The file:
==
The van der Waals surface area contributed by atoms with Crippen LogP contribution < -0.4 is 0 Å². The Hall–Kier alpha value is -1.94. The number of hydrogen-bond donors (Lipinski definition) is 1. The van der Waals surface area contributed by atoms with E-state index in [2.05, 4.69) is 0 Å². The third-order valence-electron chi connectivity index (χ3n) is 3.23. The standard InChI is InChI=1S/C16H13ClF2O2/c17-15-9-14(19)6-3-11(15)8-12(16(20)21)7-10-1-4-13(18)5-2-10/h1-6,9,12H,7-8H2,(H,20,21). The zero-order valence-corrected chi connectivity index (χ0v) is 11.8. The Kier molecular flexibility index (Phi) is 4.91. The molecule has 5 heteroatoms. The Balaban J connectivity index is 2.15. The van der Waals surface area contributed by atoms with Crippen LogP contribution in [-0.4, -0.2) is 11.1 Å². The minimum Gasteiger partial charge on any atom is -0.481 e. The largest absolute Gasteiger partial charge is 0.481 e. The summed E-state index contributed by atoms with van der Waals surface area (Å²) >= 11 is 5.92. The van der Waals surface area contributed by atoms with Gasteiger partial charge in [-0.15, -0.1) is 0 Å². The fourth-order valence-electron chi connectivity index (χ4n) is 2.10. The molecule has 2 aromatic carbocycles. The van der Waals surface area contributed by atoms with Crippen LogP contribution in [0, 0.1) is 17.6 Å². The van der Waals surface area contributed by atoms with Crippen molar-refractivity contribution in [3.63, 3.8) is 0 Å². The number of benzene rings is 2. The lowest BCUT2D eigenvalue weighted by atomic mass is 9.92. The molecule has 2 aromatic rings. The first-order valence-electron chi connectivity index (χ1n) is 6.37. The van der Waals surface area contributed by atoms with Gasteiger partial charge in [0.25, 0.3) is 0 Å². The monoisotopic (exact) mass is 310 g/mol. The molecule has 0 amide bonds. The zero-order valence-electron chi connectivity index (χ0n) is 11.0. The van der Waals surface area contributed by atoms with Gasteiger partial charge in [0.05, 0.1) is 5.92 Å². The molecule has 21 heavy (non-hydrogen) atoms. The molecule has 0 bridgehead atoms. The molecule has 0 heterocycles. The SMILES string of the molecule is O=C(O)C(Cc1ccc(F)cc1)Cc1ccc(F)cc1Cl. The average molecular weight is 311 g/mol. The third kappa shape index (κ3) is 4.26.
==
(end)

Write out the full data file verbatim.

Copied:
The van der Waals surface area contributed by atoms with Crippen LogP contribution < -0.4 is 0 Å². The Hall–Kier alpha value is -1.94. The number of hydrogen-bond donors (Lipinski definition) is 1. The van der Waals surface area contributed by atoms with E-state index in [2.05, 4.69) is 0 Å². The third-order valence-electron chi connectivity index (χ3n) is 3.23. The standard InChI is InChI=1S/C16H13ClF2O2/c17-15-9-14(19)6-3-11(15)8-12(16(20)21)7-10-1-4-13(18)5-2-10/h1-6,9,12H,7-8H2,(H,20,21). The zero-order valence-corrected chi connectivity index (χ0v) is 11.8. The Kier molecular flexibility index (Phi) is 4.91. The molecule has 5 heteroatoms. The Balaban J connectivity index is 2.15. The van der Waals surface area contributed by atoms with Crippen LogP contribution in [-0.4, -0.2) is 11.1 Å². The minimum Gasteiger partial charge on any atom is -0.481 e. The largest absolute Gasteiger partial charge is 0.481 e. The summed E-state index contributed by atoms with van der Waals surface area (Å²) >= 11 is 5.92. The van der Waals surface area contributed by atoms with Gasteiger partial charge in [-0.15, -0.1) is 0 Å². The fourth-order valence-electron chi connectivity index (χ4n) is 2.10. The molecule has 2 aromatic carbocycles. The van der Waals surface area contributed by atoms with Crippen LogP contribution in [0, 0.1) is 17.6 Å². The van der Waals surface area contributed by atoms with Crippen molar-refractivity contribution in [3.63, 3.8) is 0 Å². The number of benzene rings is 2. The lowest BCUT2D eigenvalue weighted by atomic mass is 9.92. The molecule has 2 aromatic rings. The first-order valence-electron chi connectivity index (χ1n) is 6.37. The van der Waals surface area contributed by atoms with Gasteiger partial charge in [0.25, 0.3) is 0 Å². The monoisotopic (exact) mass is 310 g/mol. The molecule has 0 amide bonds. The zero-order valence-electron chi connectivity index (χ0n) is 11.0. The van der Waals surface area contributed by atoms with Gasteiger partial charge in [0.05, 0.1) is 5.92 Å². The molecule has 21 heavy (non-hydrogen) atoms. The molecule has 0 bridgehead atoms. The molecule has 0 heterocycles. The SMILES string of the molecule is O=C(O)C(Cc1ccc(F)cc1)Cc1ccc(F)cc1Cl. The average molecular weight is 311 g/mol. The third kappa shape index (κ3) is 4.26.